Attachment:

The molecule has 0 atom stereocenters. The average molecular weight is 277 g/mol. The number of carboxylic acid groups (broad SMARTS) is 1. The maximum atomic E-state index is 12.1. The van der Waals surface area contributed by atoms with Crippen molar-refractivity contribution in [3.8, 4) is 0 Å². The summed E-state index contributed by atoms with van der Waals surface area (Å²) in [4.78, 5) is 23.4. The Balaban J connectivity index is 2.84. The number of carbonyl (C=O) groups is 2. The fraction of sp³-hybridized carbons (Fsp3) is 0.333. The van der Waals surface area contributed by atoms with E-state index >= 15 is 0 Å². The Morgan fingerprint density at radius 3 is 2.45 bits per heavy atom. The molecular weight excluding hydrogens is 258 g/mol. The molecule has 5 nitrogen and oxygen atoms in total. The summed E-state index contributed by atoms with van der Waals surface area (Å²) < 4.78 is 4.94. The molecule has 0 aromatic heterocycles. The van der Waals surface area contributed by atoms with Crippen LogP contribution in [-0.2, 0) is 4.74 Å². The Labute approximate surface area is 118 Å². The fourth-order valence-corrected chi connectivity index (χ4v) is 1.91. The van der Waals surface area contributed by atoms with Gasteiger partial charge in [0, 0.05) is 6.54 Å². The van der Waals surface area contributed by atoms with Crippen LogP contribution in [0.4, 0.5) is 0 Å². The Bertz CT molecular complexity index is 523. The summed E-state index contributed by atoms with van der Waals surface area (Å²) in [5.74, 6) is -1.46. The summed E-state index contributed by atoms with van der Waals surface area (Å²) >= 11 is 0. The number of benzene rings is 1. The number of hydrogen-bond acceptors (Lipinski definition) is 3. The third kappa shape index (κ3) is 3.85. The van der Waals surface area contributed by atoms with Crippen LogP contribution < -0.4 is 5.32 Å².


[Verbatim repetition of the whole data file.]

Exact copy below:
The molecule has 0 atom stereocenters. The average molecular weight is 277 g/mol. The number of carboxylic acid groups (broad SMARTS) is 1. The maximum atomic E-state index is 12.1. The van der Waals surface area contributed by atoms with Crippen molar-refractivity contribution in [3.8, 4) is 0 Å². The summed E-state index contributed by atoms with van der Waals surface area (Å²) in [4.78, 5) is 23.4. The Balaban J connectivity index is 2.84. The number of carbonyl (C=O) groups is 2. The fraction of sp³-hybridized carbons (Fsp3) is 0.333. The van der Waals surface area contributed by atoms with E-state index >= 15 is 0 Å². The Morgan fingerprint density at radius 3 is 2.45 bits per heavy atom. The molecular weight excluding hydrogens is 258 g/mol. The molecule has 5 nitrogen and oxygen atoms in total. The summed E-state index contributed by atoms with van der Waals surface area (Å²) < 4.78 is 4.94. The molecule has 0 aromatic heterocycles. The van der Waals surface area contributed by atoms with Crippen LogP contribution in [-0.2, 0) is 4.74 Å². The Labute approximate surface area is 118 Å². The fourth-order valence-corrected chi connectivity index (χ4v) is 1.91. The van der Waals surface area contributed by atoms with Gasteiger partial charge in [0, 0.05) is 6.54 Å². The van der Waals surface area contributed by atoms with Crippen LogP contribution in [0.4, 0.5) is 0 Å². The Bertz CT molecular complexity index is 523. The summed E-state index contributed by atoms with van der Waals surface area (Å²) in [5.74, 6) is -1.46. The summed E-state index contributed by atoms with van der Waals surface area (Å²) >= 11 is 0. The number of benzene rings is 1. The number of hydrogen-bond acceptors (Lipinski definition) is 3. The third kappa shape index (κ3) is 3.85. The van der Waals surface area contributed by atoms with Crippen LogP contribution < -0.4 is 5.32 Å².